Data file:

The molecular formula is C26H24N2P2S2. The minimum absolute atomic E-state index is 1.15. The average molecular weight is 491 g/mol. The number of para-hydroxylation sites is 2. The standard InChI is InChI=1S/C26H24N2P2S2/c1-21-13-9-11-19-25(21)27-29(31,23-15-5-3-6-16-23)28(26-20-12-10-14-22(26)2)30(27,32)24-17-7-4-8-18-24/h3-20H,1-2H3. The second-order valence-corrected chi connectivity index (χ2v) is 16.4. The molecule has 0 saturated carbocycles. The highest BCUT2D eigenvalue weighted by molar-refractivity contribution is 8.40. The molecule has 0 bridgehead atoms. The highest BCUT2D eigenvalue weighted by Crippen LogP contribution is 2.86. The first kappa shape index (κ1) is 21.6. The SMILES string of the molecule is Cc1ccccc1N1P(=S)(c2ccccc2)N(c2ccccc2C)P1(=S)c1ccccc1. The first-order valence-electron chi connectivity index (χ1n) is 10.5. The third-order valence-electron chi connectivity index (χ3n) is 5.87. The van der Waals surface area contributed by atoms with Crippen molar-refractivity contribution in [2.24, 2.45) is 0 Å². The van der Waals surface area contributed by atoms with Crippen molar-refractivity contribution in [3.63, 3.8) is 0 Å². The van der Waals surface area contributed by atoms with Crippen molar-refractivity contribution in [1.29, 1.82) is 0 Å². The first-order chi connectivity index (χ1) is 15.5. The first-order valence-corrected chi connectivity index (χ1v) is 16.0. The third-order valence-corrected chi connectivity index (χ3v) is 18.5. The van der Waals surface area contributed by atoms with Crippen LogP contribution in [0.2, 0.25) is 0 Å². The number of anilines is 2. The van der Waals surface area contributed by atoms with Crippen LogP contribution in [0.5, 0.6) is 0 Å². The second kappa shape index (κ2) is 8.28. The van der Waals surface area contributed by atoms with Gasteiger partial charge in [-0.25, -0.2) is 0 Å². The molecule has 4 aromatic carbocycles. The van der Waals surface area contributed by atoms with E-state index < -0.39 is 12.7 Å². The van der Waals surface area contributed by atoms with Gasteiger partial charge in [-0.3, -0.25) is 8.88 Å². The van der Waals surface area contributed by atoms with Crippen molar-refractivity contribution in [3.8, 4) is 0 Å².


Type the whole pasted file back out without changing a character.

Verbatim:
The molecular formula is C26H24N2P2S2. The minimum absolute atomic E-state index is 1.15. The average molecular weight is 491 g/mol. The number of para-hydroxylation sites is 2. The standard InChI is InChI=1S/C26H24N2P2S2/c1-21-13-9-11-19-25(21)27-29(31,23-15-5-3-6-16-23)28(26-20-12-10-14-22(26)2)30(27,32)24-17-7-4-8-18-24/h3-20H,1-2H3. The second-order valence-corrected chi connectivity index (χ2v) is 16.4. The molecule has 0 saturated carbocycles. The highest BCUT2D eigenvalue weighted by molar-refractivity contribution is 8.40. The molecule has 0 bridgehead atoms. The highest BCUT2D eigenvalue weighted by Crippen LogP contribution is 2.86. The first kappa shape index (κ1) is 21.6. The SMILES string of the molecule is Cc1ccccc1N1P(=S)(c2ccccc2)N(c2ccccc2C)P1(=S)c1ccccc1. The first-order valence-electron chi connectivity index (χ1n) is 10.5. The third-order valence-electron chi connectivity index (χ3n) is 5.87. The van der Waals surface area contributed by atoms with Crippen molar-refractivity contribution in [2.24, 2.45) is 0 Å². The van der Waals surface area contributed by atoms with Crippen molar-refractivity contribution in [3.63, 3.8) is 0 Å². The van der Waals surface area contributed by atoms with Crippen molar-refractivity contribution in [1.29, 1.82) is 0 Å². The first-order chi connectivity index (χ1) is 15.5. The first-order valence-corrected chi connectivity index (χ1v) is 16.0. The third-order valence-corrected chi connectivity index (χ3v) is 18.5. The van der Waals surface area contributed by atoms with Crippen LogP contribution in [0.2, 0.25) is 0 Å². The number of anilines is 2. The van der Waals surface area contributed by atoms with Crippen LogP contribution in [0.5, 0.6) is 0 Å². The second kappa shape index (κ2) is 8.28. The van der Waals surface area contributed by atoms with Gasteiger partial charge in [-0.25, -0.2) is 0 Å². The molecule has 4 aromatic carbocycles. The van der Waals surface area contributed by atoms with E-state index < -0.39 is 12.7 Å². The van der Waals surface area contributed by atoms with Gasteiger partial charge in [-0.3, -0.25) is 8.88 Å². The van der Waals surface area contributed by atoms with Crippen molar-refractivity contribution in [3.8, 4) is 0 Å².